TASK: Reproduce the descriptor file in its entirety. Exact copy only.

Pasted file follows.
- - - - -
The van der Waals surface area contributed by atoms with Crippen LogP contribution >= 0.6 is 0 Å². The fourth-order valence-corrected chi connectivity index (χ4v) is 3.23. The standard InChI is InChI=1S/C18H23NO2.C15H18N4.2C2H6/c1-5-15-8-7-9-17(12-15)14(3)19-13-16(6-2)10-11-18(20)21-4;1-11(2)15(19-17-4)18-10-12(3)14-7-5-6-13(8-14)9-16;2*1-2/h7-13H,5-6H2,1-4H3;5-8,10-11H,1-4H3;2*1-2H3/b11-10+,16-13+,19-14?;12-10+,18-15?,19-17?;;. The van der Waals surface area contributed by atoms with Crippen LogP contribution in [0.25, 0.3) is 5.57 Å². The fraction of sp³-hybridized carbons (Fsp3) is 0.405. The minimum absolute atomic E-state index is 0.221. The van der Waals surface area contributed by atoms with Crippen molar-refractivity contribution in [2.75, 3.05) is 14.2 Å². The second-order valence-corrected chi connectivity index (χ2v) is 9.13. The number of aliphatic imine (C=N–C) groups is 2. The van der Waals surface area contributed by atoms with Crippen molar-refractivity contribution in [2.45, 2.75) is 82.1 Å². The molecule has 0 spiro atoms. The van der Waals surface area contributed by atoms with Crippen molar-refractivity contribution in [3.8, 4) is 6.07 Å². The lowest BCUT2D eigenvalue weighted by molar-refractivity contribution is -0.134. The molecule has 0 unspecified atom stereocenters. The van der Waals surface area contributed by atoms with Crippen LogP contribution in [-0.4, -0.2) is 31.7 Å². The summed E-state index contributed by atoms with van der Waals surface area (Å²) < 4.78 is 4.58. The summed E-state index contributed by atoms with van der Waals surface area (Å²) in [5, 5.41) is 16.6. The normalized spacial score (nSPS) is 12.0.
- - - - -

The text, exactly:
The van der Waals surface area contributed by atoms with Crippen LogP contribution >= 0.6 is 0 Å². The fourth-order valence-corrected chi connectivity index (χ4v) is 3.23. The standard InChI is InChI=1S/C18H23NO2.C15H18N4.2C2H6/c1-5-15-8-7-9-17(12-15)14(3)19-13-16(6-2)10-11-18(20)21-4;1-11(2)15(19-17-4)18-10-12(3)14-7-5-6-13(8-14)9-16;2*1-2/h7-13H,5-6H2,1-4H3;5-8,10-11H,1-4H3;2*1-2H3/b11-10+,16-13+,19-14?;12-10+,18-15?,19-17?;;. The van der Waals surface area contributed by atoms with Crippen LogP contribution in [0.25, 0.3) is 5.57 Å². The fraction of sp³-hybridized carbons (Fsp3) is 0.405. The minimum absolute atomic E-state index is 0.221. The van der Waals surface area contributed by atoms with Crippen molar-refractivity contribution in [2.75, 3.05) is 14.2 Å². The second-order valence-corrected chi connectivity index (χ2v) is 9.13. The number of aliphatic imine (C=N–C) groups is 2. The van der Waals surface area contributed by atoms with Crippen molar-refractivity contribution in [2.45, 2.75) is 82.1 Å². The molecule has 0 spiro atoms. The van der Waals surface area contributed by atoms with Crippen molar-refractivity contribution in [3.8, 4) is 6.07 Å². The lowest BCUT2D eigenvalue weighted by molar-refractivity contribution is -0.134. The molecule has 0 unspecified atom stereocenters. The van der Waals surface area contributed by atoms with Crippen LogP contribution in [-0.4, -0.2) is 31.7 Å². The summed E-state index contributed by atoms with van der Waals surface area (Å²) < 4.78 is 4.58. The summed E-state index contributed by atoms with van der Waals surface area (Å²) in [5, 5.41) is 16.6. The normalized spacial score (nSPS) is 12.0.